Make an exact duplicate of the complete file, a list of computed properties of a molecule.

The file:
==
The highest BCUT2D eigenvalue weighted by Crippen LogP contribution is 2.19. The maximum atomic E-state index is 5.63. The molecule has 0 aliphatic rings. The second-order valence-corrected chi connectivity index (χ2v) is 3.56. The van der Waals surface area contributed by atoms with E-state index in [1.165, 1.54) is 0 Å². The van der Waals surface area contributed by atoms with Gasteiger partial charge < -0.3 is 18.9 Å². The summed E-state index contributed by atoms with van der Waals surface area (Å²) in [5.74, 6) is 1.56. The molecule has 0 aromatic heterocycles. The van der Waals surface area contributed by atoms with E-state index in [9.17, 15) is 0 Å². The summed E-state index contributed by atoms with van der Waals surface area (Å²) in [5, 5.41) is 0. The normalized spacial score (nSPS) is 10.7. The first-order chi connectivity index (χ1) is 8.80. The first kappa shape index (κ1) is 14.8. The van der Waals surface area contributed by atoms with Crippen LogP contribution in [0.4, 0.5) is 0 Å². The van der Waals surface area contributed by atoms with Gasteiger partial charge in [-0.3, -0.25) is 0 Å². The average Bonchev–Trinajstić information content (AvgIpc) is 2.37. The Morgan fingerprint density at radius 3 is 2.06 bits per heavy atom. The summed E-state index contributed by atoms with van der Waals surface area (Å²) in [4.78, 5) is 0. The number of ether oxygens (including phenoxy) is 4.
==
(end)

The highest BCUT2D eigenvalue weighted by Crippen LogP contribution is 2.19. The maximum atomic E-state index is 5.63. The molecule has 0 aliphatic rings. The second-order valence-corrected chi connectivity index (χ2v) is 3.56. The van der Waals surface area contributed by atoms with E-state index in [1.165, 1.54) is 0 Å². The van der Waals surface area contributed by atoms with Gasteiger partial charge < -0.3 is 18.9 Å². The summed E-state index contributed by atoms with van der Waals surface area (Å²) in [5.74, 6) is 1.56. The molecule has 0 aromatic heterocycles. The van der Waals surface area contributed by atoms with E-state index in [9.17, 15) is 0 Å². The summed E-state index contributed by atoms with van der Waals surface area (Å²) in [5, 5.41) is 0. The normalized spacial score (nSPS) is 10.7. The first-order chi connectivity index (χ1) is 8.80. The first kappa shape index (κ1) is 14.8. The van der Waals surface area contributed by atoms with Crippen LogP contribution in [0.4, 0.5) is 0 Å². The van der Waals surface area contributed by atoms with Gasteiger partial charge in [-0.3, -0.25) is 0 Å². The average Bonchev–Trinajstić information content (AvgIpc) is 2.37. The Morgan fingerprint density at radius 3 is 2.06 bits per heavy atom. The summed E-state index contributed by atoms with van der Waals surface area (Å²) in [4.78, 5) is 0. The number of ether oxygens (including phenoxy) is 4.